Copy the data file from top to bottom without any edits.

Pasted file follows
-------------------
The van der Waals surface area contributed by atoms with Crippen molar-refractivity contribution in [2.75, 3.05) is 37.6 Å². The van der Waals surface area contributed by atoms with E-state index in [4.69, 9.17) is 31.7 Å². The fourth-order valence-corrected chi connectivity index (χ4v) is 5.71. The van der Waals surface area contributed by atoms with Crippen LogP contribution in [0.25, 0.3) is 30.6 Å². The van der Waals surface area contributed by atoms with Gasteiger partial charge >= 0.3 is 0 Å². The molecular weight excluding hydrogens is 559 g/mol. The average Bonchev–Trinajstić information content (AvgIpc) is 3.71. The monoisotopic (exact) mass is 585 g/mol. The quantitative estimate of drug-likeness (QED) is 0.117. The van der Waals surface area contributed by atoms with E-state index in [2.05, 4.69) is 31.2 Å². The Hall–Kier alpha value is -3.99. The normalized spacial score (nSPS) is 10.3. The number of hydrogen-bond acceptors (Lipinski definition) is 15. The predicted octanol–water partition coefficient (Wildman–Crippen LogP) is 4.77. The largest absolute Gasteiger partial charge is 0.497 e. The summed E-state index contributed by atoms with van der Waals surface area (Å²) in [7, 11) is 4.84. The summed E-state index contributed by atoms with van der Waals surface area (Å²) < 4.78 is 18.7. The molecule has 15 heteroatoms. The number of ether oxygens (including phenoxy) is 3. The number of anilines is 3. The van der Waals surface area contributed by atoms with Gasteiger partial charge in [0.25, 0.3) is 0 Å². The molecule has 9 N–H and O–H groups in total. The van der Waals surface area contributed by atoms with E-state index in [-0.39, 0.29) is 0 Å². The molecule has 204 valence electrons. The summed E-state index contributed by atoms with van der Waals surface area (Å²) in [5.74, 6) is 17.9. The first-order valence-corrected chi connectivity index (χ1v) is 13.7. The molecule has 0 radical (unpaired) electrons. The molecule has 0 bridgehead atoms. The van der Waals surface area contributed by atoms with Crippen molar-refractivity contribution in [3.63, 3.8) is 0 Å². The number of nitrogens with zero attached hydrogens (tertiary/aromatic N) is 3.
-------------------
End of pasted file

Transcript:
The van der Waals surface area contributed by atoms with Crippen molar-refractivity contribution in [2.75, 3.05) is 37.6 Å². The van der Waals surface area contributed by atoms with E-state index in [4.69, 9.17) is 31.7 Å². The fourth-order valence-corrected chi connectivity index (χ4v) is 5.71. The van der Waals surface area contributed by atoms with Crippen LogP contribution in [0.25, 0.3) is 30.6 Å². The van der Waals surface area contributed by atoms with Gasteiger partial charge >= 0.3 is 0 Å². The molecular weight excluding hydrogens is 559 g/mol. The average Bonchev–Trinajstić information content (AvgIpc) is 3.71. The monoisotopic (exact) mass is 585 g/mol. The quantitative estimate of drug-likeness (QED) is 0.117. The van der Waals surface area contributed by atoms with E-state index in [2.05, 4.69) is 31.2 Å². The Hall–Kier alpha value is -3.99. The normalized spacial score (nSPS) is 10.3. The number of hydrogen-bond acceptors (Lipinski definition) is 15. The predicted octanol–water partition coefficient (Wildman–Crippen LogP) is 4.77. The largest absolute Gasteiger partial charge is 0.497 e. The summed E-state index contributed by atoms with van der Waals surface area (Å²) in [7, 11) is 4.84. The summed E-state index contributed by atoms with van der Waals surface area (Å²) < 4.78 is 18.7. The molecule has 15 heteroatoms. The number of ether oxygens (including phenoxy) is 3. The number of anilines is 3. The van der Waals surface area contributed by atoms with Gasteiger partial charge in [0.25, 0.3) is 0 Å². The molecule has 9 N–H and O–H groups in total. The van der Waals surface area contributed by atoms with E-state index in [-0.39, 0.29) is 0 Å². The molecule has 204 valence electrons. The summed E-state index contributed by atoms with van der Waals surface area (Å²) in [5.74, 6) is 17.9. The first-order valence-corrected chi connectivity index (χ1v) is 13.7. The molecule has 0 radical (unpaired) electrons. The molecule has 0 bridgehead atoms. The van der Waals surface area contributed by atoms with Crippen molar-refractivity contribution in [3.63, 3.8) is 0 Å². The number of nitrogens with zero attached hydrogens (tertiary/aromatic N) is 3.